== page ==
4), in place of there being only a single midrib there are several large veins (ribs) of nearly equal size, which diverge from the point where the blade joins the petiole or stem, giving off lateral veins.
In this way two marked forms of leaf are produced - (I) Simple form, in which the segmentation, however deeply it extends into the lamina, does not separate portions of the lamina which become articulated with the midrib or petiole; and (2) Compound form, where portions of the lamina are separated as detached leaflets, which become articulated with the midrib or petiole.
8), it is cleft; when the divisions extend nearly to the base or to the midrib the leaf is partite.
Besides the midrib there are two intra-marginal ribs which converge to the apex.
Compound leaves are those in which the divisions extend to the midrib or petiole, and the sepa rated portions become each arti culated with it, and receive the name of leaflets.
The midrib, or petiole, has thus the appearance of a branch with FIG.
19), the leaf is unequally pinnate (imparipinnate); when the leaflets or pinnae are placed alternately on either side of the midrib, and not directly opposite to each other, the leaf is alternately pinnate; and when the pinnae are of different sizes, the leaf is interruptedly pinnate.
Some petioles are long, slender and sensitive to contact, and function as tendrils by means of which the plant climbs; as in the l,' nasturtiums (Tropaeolum), clematis and c in others; and in compound leaves the midrib and some of the leaflets may similarly be transformed into tendrils, as in the pea and vetch.
And others, the midrib of the leaf ends in a tendril.
A very finely made copper dagger (60) with deep midrib is dated to between 55 and 60 S.D.
In Iridaea the thallus is an entire lamina; in Callophyllis a lobed lamina; in Delesseria it is provided with midrib and veins, simulating the appearance of a leaf of the higher plants; in Constantinea the axis remains cylindrical, and the lateral branches assume the form of leaves.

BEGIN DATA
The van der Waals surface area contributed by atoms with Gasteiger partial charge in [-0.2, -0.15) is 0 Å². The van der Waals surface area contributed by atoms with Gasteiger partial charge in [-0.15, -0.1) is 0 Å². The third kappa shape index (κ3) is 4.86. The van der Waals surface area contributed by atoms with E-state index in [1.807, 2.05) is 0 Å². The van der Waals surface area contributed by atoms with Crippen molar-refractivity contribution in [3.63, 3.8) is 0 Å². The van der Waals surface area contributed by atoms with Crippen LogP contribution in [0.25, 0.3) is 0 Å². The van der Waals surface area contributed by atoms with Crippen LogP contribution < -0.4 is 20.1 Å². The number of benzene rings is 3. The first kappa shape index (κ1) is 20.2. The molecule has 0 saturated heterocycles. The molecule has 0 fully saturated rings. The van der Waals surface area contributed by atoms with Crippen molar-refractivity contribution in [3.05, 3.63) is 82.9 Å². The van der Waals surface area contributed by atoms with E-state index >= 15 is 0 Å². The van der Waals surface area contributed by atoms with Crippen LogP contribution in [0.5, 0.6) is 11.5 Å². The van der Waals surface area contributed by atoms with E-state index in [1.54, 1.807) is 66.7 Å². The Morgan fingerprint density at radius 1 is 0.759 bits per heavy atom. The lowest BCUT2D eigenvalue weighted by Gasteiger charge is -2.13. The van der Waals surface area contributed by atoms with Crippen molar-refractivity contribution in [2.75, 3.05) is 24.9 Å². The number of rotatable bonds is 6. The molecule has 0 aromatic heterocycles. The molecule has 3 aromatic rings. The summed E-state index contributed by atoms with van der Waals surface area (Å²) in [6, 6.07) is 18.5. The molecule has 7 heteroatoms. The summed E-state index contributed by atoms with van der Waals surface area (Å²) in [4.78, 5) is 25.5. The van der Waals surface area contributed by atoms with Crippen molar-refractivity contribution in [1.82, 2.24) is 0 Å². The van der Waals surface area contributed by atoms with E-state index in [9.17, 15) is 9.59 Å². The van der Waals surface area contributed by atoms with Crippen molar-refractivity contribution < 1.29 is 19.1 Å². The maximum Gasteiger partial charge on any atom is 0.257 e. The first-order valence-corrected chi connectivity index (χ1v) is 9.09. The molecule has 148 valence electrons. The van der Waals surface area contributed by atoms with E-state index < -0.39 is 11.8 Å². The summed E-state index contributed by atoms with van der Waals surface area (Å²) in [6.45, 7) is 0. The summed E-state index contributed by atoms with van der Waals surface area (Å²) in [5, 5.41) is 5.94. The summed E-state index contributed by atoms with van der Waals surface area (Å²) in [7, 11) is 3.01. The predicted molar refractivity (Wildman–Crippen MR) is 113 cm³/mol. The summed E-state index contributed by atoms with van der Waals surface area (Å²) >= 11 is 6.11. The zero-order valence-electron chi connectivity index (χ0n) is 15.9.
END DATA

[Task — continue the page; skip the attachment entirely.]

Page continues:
In weight, with the midrib of the leaf they are wrapped in forming a median line on the surface.
The venation is strictly parallel, the midrib usually strong, and the other ribs more slender.
In dry-country grasses the blades are often folded on the midrib, or rolled up. The rolling is effected by bands of large wedge-shaped cells - motor-cells - between the nerves, the loss of turgescence by which, as the air dries, causes the blade to curl towards the face on which they occur.
The flowering glume has generally a more or less boat-shaped form, is of firm consistence, and possesses a well-marked central midrib and frequently several lateral ones.
14, 7), which corresponds to the midrib of the carpel.
(a) Stangerieae.- Characterized by the fern-like venation of the pinnae, which have a prominent midrib, giving off at a wide angle simple or forked and occasionally anastomosing lateral veins.
The Cyas type of frond, except as regards the presence of a midrib in each pinna, characterizes the cycads generally, except Bowenia and Stangeria.
Nageia) a canal occurs below each vein; in Tsuga, Torreya, Cephalotaxus, Sequoia, &c., a single canal occurs below the midrib; in Larix, Abies, &c., two canals run through the leaf parallel to the margins.